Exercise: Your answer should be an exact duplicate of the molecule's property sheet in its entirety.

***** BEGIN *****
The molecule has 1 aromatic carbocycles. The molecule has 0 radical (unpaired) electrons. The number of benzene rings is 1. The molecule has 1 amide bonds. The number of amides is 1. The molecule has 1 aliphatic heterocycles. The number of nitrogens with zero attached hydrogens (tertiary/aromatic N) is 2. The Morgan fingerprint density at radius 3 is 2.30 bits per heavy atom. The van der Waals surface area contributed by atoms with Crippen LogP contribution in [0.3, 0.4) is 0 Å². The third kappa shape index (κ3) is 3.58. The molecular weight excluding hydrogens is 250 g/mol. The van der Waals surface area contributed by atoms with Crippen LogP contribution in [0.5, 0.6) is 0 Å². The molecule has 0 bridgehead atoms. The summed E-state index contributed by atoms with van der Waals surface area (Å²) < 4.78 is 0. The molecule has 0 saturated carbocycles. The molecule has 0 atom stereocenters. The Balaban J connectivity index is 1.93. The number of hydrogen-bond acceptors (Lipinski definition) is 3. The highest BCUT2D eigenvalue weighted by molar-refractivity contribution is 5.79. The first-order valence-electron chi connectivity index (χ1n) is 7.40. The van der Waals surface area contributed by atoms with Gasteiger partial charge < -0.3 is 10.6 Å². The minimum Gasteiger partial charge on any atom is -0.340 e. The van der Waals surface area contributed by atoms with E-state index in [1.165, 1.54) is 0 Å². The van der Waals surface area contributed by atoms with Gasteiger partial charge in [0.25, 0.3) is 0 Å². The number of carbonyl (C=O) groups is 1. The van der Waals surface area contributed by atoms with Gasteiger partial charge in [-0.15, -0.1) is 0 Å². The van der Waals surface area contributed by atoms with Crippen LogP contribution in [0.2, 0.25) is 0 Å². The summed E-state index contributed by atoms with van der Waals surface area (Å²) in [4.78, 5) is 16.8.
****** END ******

The molecule has 1 aromatic carbocycles. The molecule has 0 radical (unpaired) electrons. The number of benzene rings is 1. The molecule has 1 amide bonds. The number of amides is 1. The molecule has 1 aliphatic heterocycles. The number of nitrogens with zero attached hydrogens (tertiary/aromatic N) is 2. The Morgan fingerprint density at radius 3 is 2.30 bits per heavy atom. The van der Waals surface area contributed by atoms with Crippen LogP contribution in [0.3, 0.4) is 0 Å². The third kappa shape index (κ3) is 3.58. The molecular weight excluding hydrogens is 250 g/mol. The van der Waals surface area contributed by atoms with Crippen LogP contribution in [0.5, 0.6) is 0 Å². The molecule has 0 bridgehead atoms. The summed E-state index contributed by atoms with van der Waals surface area (Å²) < 4.78 is 0. The molecule has 0 saturated carbocycles. The molecule has 0 atom stereocenters. The Balaban J connectivity index is 1.93. The number of hydrogen-bond acceptors (Lipinski definition) is 3. The highest BCUT2D eigenvalue weighted by molar-refractivity contribution is 5.79. The first-order valence-electron chi connectivity index (χ1n) is 7.40. The van der Waals surface area contributed by atoms with Gasteiger partial charge < -0.3 is 10.6 Å². The minimum Gasteiger partial charge on any atom is -0.340 e. The van der Waals surface area contributed by atoms with E-state index in [1.165, 1.54) is 0 Å². The van der Waals surface area contributed by atoms with Gasteiger partial charge in [0.25, 0.3) is 0 Å². The number of carbonyl (C=O) groups is 1. The van der Waals surface area contributed by atoms with Gasteiger partial charge in [-0.15, -0.1) is 0 Å². The van der Waals surface area contributed by atoms with Crippen LogP contribution in [0.2, 0.25) is 0 Å². The summed E-state index contributed by atoms with van der Waals surface area (Å²) in [4.78, 5) is 16.8.